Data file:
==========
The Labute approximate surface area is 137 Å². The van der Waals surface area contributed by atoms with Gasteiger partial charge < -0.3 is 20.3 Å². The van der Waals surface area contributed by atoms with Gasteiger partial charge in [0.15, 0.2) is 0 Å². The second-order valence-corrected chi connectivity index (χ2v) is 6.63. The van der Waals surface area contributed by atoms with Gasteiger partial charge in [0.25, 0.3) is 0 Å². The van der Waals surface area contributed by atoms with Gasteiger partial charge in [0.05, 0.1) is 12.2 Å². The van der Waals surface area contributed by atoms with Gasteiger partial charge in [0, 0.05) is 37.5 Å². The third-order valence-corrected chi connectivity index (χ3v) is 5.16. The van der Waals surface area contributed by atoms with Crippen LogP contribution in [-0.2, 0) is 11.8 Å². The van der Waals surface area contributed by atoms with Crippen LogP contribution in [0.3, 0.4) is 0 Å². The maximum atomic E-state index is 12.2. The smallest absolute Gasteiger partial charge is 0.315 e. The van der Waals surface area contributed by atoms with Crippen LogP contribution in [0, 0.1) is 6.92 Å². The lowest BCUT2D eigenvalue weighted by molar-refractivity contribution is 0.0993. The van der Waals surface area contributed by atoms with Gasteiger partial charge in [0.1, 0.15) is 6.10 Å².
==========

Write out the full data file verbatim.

The Labute approximate surface area is 137 Å². The van der Waals surface area contributed by atoms with Gasteiger partial charge < -0.3 is 20.3 Å². The van der Waals surface area contributed by atoms with Gasteiger partial charge in [0.15, 0.2) is 0 Å². The second-order valence-corrected chi connectivity index (χ2v) is 6.63. The van der Waals surface area contributed by atoms with Gasteiger partial charge in [0.25, 0.3) is 0 Å². The van der Waals surface area contributed by atoms with Gasteiger partial charge in [0.05, 0.1) is 12.2 Å². The van der Waals surface area contributed by atoms with Gasteiger partial charge in [0, 0.05) is 37.5 Å². The third-order valence-corrected chi connectivity index (χ3v) is 5.16. The van der Waals surface area contributed by atoms with Crippen LogP contribution in [-0.2, 0) is 11.8 Å². The van der Waals surface area contributed by atoms with Crippen LogP contribution in [0.3, 0.4) is 0 Å². The maximum atomic E-state index is 12.2. The smallest absolute Gasteiger partial charge is 0.315 e. The van der Waals surface area contributed by atoms with Crippen LogP contribution in [0, 0.1) is 6.92 Å². The lowest BCUT2D eigenvalue weighted by molar-refractivity contribution is 0.0993. The van der Waals surface area contributed by atoms with Gasteiger partial charge in [0.1, 0.15) is 6.10 Å².